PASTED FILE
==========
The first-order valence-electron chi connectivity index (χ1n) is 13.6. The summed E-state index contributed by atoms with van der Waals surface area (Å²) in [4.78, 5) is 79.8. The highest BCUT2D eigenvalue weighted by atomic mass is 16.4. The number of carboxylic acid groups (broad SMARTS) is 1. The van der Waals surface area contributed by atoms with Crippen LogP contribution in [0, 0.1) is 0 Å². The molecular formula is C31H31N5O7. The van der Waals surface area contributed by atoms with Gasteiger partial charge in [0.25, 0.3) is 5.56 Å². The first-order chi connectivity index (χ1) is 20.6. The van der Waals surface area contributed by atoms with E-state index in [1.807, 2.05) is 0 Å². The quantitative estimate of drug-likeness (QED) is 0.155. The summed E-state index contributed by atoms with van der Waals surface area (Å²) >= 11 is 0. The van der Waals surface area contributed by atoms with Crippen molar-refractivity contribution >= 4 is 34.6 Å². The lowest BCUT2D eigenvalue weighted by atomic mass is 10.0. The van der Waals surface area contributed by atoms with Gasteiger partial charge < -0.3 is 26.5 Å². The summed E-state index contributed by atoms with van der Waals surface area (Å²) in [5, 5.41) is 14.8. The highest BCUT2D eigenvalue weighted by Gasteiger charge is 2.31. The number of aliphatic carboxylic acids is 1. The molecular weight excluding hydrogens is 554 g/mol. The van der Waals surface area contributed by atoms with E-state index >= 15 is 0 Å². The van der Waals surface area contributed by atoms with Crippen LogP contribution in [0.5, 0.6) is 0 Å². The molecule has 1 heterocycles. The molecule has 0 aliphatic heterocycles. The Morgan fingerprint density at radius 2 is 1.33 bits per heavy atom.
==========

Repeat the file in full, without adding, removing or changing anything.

The first-order valence-electron chi connectivity index (χ1n) is 13.6. The summed E-state index contributed by atoms with van der Waals surface area (Å²) in [4.78, 5) is 79.8. The highest BCUT2D eigenvalue weighted by atomic mass is 16.4. The number of carboxylic acid groups (broad SMARTS) is 1. The van der Waals surface area contributed by atoms with Crippen LogP contribution in [0, 0.1) is 0 Å². The molecular formula is C31H31N5O7. The van der Waals surface area contributed by atoms with Gasteiger partial charge in [0.25, 0.3) is 5.56 Å². The first-order chi connectivity index (χ1) is 20.6. The van der Waals surface area contributed by atoms with E-state index in [1.807, 2.05) is 0 Å². The quantitative estimate of drug-likeness (QED) is 0.155. The summed E-state index contributed by atoms with van der Waals surface area (Å²) >= 11 is 0. The van der Waals surface area contributed by atoms with Crippen molar-refractivity contribution >= 4 is 34.6 Å². The lowest BCUT2D eigenvalue weighted by atomic mass is 10.0. The van der Waals surface area contributed by atoms with Gasteiger partial charge < -0.3 is 26.5 Å². The summed E-state index contributed by atoms with van der Waals surface area (Å²) in [5, 5.41) is 14.8. The highest BCUT2D eigenvalue weighted by Gasteiger charge is 2.31. The number of aliphatic carboxylic acids is 1. The molecular weight excluding hydrogens is 554 g/mol. The van der Waals surface area contributed by atoms with E-state index >= 15 is 0 Å². The van der Waals surface area contributed by atoms with Crippen LogP contribution in [0.5, 0.6) is 0 Å². The molecule has 1 heterocycles. The molecule has 0 aliphatic heterocycles. The Morgan fingerprint density at radius 2 is 1.33 bits per heavy atom.